Gross-outs and personal revelations: PollyGrind film fest wrap-up, Part 2
Wed, Oct 19, 2011 (2:24 p.m.)
The sprawling schedule of the second annual PollyGrind film festival at Theatre 7 was a little daunting, leaving some screenings with minimal attendance. It’s great that organizer Chad Clinton Freeman wants to include as many worthwhile movies as possible, but paring things down a little could help fans and filmmakers choose which events to attend. Thursday night’s program was a perfect example of how to give each program a unique identity: Dubbed “Zombiepalooza,” it showcased five short films and two features dealing with the ever-popular zombie theme, and was hosted by the folks from New York City’s Zombie Radio Show podcast. Their banter kept things lively and smoothed over the down time between films, and the audience (a good 20-plus people, impressive for a Thursday night) stayed engaged and interested throughout the night. The various movies stretched the definition of “zombie,” but they still fit together pretty well.
The features on the zombie bill, Elias Matar’s Ashes and Fred Vogel’s Sella Turcica, took their zombification pretty seriously, both featuring ponderous takes on one man’s very slooooooooow transformation into a member of the undead. Matar’s slick, professional film, featuring a handful of recognizable C-list actors, is more effective, essentially stretching the first few minutes of a typical outbreak movie (in which one person first comes into contact with the deadly virus) into its entire running time. Vogel, on the other hand, working with a much smaller budget, seems to mistake boredom for seriousness, filling his movie with terrible actors volleying banal dialogue back and forth for what feels like an eternity. The zombie shorts that took the subject less seriously, including an amusing effort from local filmmakers Jake Sprague and Jim Scampoli (No Food), were more successful.
Friday brought two more misfires in the features department, most notably Aramis Sartorio’s The Gruesome Death of Tommy Pistol, easily the worst feature I saw at the festival. A disjointed, disgusting, poorly acted and just plain ugly mess, Tommy Pistol strings together a number of dream sequences with no connections and seemingly no point other than to make the audience retch. Writer/director/star Sartorio spoke emotionally afterward about how Tommy Pistol was a difficult and very personal film for him to make—maybe he should have just kept it all to himself.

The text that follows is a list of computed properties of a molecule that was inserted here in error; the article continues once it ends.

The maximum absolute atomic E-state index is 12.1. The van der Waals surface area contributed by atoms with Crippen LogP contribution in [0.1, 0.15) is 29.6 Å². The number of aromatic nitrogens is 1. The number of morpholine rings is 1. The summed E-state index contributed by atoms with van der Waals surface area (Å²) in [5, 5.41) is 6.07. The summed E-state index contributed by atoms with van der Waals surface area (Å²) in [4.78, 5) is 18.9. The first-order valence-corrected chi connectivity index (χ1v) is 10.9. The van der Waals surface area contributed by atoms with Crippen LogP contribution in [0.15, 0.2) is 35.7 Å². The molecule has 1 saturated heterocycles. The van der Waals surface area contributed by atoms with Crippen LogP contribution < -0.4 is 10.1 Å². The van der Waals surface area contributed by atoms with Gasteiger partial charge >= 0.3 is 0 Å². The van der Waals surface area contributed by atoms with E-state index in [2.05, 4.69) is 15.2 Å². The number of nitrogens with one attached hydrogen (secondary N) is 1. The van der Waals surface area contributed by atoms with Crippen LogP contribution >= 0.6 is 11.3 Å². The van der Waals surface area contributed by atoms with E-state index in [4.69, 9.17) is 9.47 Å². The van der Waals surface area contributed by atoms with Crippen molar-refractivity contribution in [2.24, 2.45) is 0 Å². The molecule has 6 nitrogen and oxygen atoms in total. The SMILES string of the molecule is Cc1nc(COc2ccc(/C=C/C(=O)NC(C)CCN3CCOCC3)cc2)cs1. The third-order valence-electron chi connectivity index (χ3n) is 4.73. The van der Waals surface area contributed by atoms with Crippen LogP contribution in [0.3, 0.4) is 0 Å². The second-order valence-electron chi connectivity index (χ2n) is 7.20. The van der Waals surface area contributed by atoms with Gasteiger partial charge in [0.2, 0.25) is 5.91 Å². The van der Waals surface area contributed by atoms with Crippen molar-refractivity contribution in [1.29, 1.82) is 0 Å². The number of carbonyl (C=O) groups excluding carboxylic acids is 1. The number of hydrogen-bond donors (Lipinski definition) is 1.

Edward E. Romero’s Butterfly, like Ashes (which Romero co-wrote), suffered from being a little too self-serious, although its story of a young woman getting revenge on her mother’s tormenters features a strong lead performance from Mandi Kreisher. Two shorts on Friday did better at blending serious artistry with the grotesque: All Flowers in Time, an experimental film from Tarnation director Jonathan Caouette, is full of haunting images and disturbing ideas, and local filmmaker Ron Rierson’s Acro-Love takes a seemingly ridiculous subject (a man who yearns to be an amputee) and makes it unsettling and tragic.
After missing the packed weekend because of other commitments, I returned on Monday for the festival’s closing-night film, The Atonement of Janis Drake. Starring and produced by local actress Beverly Lynne and directed by her husband Glen Meadows, Atonement tries to move Lynne beyond the late-night premium-cable softcore fare for which she’s known and into something a little more substantial. She’s a decent actress for someone who’s known mainly for taking her clothes off, but the movie is stilted and clumsily plotted, and the supporting cast isn’t quite up to Lynne’s talent level. Only a handful of people beyond the cast and crew came out for what was billed as the movie’s world premiere, and given Lynne’s online notoriety, the turnout certainly could have been better. As part of a more compact festival bill, Atonement could have been hyped up more as an event on its own. PollyGrind is full of interesting discoveries that deserve an audience, and with more events like Zombiepalooza and fewer draining all-day marathons, next year’s festival could find the right balance to reach that audience.